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Processor questions

Discussion in Hardware Hangout started by McKay, Apr 24, 2012

  1. Feb 20, 2011
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    I'm putting together a new laptop, however the best processor my budget allows is this:

    http://ark.intel.com/products/53469

    Will it run games like BF3 very well?

    Other parts I'm considering are:

    AMD® Radeon™ HD 7970M
    8GB of 1600MHz DDR3 Dual Channel RAM
  2. Nov 29, 2010
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    Should be good, BF3 is a GPU Intensive game, but question is why are you using a laptop?
  3. Feb 20, 2011
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    Because I get moved around a lot and want portability.
  4. Feb 14, 2012
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    That should run the game just fine. My iMac has similar hardware except I have a generation back GPU mobile and it runs it just fine.
  5. May 14, 2011
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    If anything, low settings are piss easy to run, its ultra settings you will be struggling with but this seems powerful enough to handle decent gameplay.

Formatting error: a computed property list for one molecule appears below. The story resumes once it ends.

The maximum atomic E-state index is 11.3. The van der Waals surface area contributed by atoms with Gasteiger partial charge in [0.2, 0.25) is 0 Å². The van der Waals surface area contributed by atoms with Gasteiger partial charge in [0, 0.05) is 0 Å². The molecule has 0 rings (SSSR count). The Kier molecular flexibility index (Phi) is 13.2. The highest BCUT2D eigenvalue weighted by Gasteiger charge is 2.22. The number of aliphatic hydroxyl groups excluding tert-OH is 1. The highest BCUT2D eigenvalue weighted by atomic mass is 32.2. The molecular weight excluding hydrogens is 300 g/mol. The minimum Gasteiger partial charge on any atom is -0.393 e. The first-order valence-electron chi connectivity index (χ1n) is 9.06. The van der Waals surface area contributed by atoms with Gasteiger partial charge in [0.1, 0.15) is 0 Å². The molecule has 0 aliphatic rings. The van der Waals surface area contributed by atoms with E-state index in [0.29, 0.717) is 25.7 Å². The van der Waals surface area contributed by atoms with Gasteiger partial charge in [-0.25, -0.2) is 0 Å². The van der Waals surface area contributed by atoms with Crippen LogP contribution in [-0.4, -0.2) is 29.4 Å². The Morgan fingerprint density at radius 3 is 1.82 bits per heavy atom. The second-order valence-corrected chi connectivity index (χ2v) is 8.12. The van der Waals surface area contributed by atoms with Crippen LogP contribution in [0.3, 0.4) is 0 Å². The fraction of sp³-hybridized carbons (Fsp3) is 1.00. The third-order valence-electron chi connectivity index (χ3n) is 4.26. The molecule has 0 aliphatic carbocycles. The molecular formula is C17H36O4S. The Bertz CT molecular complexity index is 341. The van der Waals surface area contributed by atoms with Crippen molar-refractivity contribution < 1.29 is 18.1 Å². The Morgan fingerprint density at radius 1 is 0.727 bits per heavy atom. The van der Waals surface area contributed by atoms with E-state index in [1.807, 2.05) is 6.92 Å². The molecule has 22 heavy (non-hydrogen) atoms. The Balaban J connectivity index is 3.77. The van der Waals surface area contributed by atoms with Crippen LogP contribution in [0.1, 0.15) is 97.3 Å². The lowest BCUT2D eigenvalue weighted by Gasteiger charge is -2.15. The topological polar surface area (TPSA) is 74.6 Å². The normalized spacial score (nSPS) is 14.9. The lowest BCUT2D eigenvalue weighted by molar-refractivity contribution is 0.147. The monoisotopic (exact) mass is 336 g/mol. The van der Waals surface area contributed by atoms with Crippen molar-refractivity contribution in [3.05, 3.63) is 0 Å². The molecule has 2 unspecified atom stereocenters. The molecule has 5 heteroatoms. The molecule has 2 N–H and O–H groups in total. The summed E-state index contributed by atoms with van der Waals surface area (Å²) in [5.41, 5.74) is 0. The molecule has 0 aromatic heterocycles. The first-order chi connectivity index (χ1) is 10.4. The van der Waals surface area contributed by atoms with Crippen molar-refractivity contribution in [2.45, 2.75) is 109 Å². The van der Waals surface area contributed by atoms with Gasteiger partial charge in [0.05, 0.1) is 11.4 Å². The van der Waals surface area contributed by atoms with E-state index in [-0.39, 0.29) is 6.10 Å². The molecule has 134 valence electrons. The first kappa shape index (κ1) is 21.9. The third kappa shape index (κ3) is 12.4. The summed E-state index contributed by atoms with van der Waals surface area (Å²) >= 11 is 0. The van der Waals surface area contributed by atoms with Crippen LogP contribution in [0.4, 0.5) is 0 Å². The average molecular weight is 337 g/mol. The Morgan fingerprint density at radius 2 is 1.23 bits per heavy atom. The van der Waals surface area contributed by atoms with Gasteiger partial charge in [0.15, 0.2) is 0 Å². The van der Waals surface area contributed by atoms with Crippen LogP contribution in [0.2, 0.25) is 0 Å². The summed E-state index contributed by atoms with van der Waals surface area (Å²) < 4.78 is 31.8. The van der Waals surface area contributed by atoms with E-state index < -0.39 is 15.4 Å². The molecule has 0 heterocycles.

6. Ghost
    This message by Ghost has been removed from public view. Deleted by Ghost1995, Apr 24, 2012, Reason: triple post.
    Apr 24, 2012
  7. Aug 18, 2006
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    The i7 will do perfectly fine, especially since it's a second generation i7 (Sandy Bridge). I'd worry more about the GFX card if you want to run BF3 well. The 7970M should run it without a hitch.
    • Agree Agree x 1
    • Feb 20, 2011
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      I'm not bothered about ultra settings. Just a playable frame rate at 1980x1080. My current laptop has to have the minimum settings at 1280x720 to get around 40FPS.
    • Apr 14, 2011
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      Your fine 17's are at the top of their class
      anything above 2.4 ghz is ok 3.0+ is great
    • Feb 14, 2012
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      The problem you're going to run into is the speed of your HDD. It's going to take forever to load levels with that 5200 RPM HDD. May I suggest a SSD?
      • Wizard! Wizard! x 1
      • Jan 21, 2011
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        No, you may not. Silly moose.
      • May 14, 2011
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        An SSD is kinda pointless unless you have cash to splash, i have one (120GB) and i enjoy my boot speed etc, but because the estorage is so small i don't manage to fit any games on it anyway, I have my 300GB 10.000rpm velociraptor for that.
      • Feb 14, 2012
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        My SSD is 250 GBs and it comfortably fits all my applications and OS. I have a 7200 RPM 1 TB drive for my media (music / movies / porn) as those are the killer to disk space.